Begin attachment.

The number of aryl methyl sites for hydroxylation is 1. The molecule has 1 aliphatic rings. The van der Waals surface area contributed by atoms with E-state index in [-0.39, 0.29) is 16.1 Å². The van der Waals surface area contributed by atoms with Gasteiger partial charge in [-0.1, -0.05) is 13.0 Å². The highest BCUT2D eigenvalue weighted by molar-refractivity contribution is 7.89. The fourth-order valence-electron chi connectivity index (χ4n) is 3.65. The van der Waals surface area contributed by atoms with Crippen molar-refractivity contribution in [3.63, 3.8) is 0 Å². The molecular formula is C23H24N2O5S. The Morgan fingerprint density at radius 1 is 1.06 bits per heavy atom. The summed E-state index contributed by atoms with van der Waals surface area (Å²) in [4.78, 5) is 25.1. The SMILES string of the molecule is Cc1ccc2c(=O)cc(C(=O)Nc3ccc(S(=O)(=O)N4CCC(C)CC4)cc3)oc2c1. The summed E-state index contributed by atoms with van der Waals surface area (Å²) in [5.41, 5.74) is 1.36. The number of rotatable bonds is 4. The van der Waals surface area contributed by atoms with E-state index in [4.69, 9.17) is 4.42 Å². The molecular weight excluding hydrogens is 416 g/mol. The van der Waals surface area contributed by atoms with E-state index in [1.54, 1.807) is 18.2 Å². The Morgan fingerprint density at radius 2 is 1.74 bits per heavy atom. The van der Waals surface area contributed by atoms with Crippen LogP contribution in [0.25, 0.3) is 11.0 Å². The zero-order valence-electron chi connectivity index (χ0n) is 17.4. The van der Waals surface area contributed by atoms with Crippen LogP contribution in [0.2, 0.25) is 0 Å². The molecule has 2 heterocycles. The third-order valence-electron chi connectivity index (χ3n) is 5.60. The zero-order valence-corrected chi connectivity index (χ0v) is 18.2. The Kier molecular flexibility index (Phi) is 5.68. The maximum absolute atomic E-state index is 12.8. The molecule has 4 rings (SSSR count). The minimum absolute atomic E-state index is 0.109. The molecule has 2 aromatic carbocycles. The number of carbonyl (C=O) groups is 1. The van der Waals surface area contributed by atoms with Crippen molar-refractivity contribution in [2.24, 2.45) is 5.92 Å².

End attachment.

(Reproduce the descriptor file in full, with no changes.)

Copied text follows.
The number of aryl methyl sites for hydroxylation is 1. The molecule has 1 aliphatic rings. The van der Waals surface area contributed by atoms with E-state index in [-0.39, 0.29) is 16.1 Å². The van der Waals surface area contributed by atoms with Gasteiger partial charge in [-0.1, -0.05) is 13.0 Å². The highest BCUT2D eigenvalue weighted by molar-refractivity contribution is 7.89. The fourth-order valence-electron chi connectivity index (χ4n) is 3.65. The van der Waals surface area contributed by atoms with Crippen molar-refractivity contribution in [3.63, 3.8) is 0 Å². The molecular formula is C23H24N2O5S. The Morgan fingerprint density at radius 1 is 1.06 bits per heavy atom. The summed E-state index contributed by atoms with van der Waals surface area (Å²) in [4.78, 5) is 25.1. The SMILES string of the molecule is Cc1ccc2c(=O)cc(C(=O)Nc3ccc(S(=O)(=O)N4CCC(C)CC4)cc3)oc2c1. The summed E-state index contributed by atoms with van der Waals surface area (Å²) in [5.41, 5.74) is 1.36. The number of rotatable bonds is 4. The van der Waals surface area contributed by atoms with E-state index in [4.69, 9.17) is 4.42 Å². The molecular weight excluding hydrogens is 416 g/mol. The van der Waals surface area contributed by atoms with E-state index in [1.54, 1.807) is 18.2 Å². The Morgan fingerprint density at radius 2 is 1.74 bits per heavy atom. The van der Waals surface area contributed by atoms with Crippen LogP contribution in [0.25, 0.3) is 11.0 Å². The zero-order valence-electron chi connectivity index (χ0n) is 17.4. The van der Waals surface area contributed by atoms with Crippen LogP contribution in [0.2, 0.25) is 0 Å². The molecule has 2 heterocycles. The third-order valence-electron chi connectivity index (χ3n) is 5.60. The zero-order valence-corrected chi connectivity index (χ0v) is 18.2. The Kier molecular flexibility index (Phi) is 5.68. The maximum absolute atomic E-state index is 12.8. The molecule has 4 rings (SSSR count). The minimum absolute atomic E-state index is 0.109. The molecule has 2 aromatic carbocycles. The number of carbonyl (C=O) groups is 1. The van der Waals surface area contributed by atoms with Crippen molar-refractivity contribution in [2.24, 2.45) is 5.92 Å².